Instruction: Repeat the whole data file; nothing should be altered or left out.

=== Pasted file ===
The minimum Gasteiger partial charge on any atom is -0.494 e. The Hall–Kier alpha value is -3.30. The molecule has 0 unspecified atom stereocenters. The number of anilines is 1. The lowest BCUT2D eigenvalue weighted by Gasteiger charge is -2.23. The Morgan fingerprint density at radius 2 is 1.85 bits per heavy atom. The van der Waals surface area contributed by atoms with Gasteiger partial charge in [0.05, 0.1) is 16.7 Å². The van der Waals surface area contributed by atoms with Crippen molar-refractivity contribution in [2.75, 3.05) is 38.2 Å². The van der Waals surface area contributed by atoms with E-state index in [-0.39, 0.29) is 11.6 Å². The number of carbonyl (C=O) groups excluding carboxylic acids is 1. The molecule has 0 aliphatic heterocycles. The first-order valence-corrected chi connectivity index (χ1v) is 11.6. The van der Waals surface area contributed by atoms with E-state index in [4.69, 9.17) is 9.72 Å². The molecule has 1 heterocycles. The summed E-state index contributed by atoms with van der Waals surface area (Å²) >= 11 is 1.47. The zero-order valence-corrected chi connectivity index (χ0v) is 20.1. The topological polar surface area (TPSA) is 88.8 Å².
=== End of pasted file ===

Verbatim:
The minimum Gasteiger partial charge on any atom is -0.494 e. The Hall–Kier alpha value is -3.30. The molecule has 0 unspecified atom stereocenters. The number of anilines is 1. The lowest BCUT2D eigenvalue weighted by Gasteiger charge is -2.23. The Morgan fingerprint density at radius 2 is 1.85 bits per heavy atom. The van der Waals surface area contributed by atoms with Gasteiger partial charge in [0.05, 0.1) is 16.7 Å². The van der Waals surface area contributed by atoms with Crippen molar-refractivity contribution in [2.75, 3.05) is 38.2 Å². The van der Waals surface area contributed by atoms with E-state index in [-0.39, 0.29) is 11.6 Å². The number of carbonyl (C=O) groups excluding carboxylic acids is 1. The molecule has 0 aliphatic heterocycles. The first-order valence-corrected chi connectivity index (χ1v) is 11.6. The van der Waals surface area contributed by atoms with E-state index in [4.69, 9.17) is 9.72 Å². The molecule has 1 heterocycles. The summed E-state index contributed by atoms with van der Waals surface area (Å²) >= 11 is 1.47. The zero-order valence-corrected chi connectivity index (χ0v) is 20.1. The topological polar surface area (TPSA) is 88.8 Å².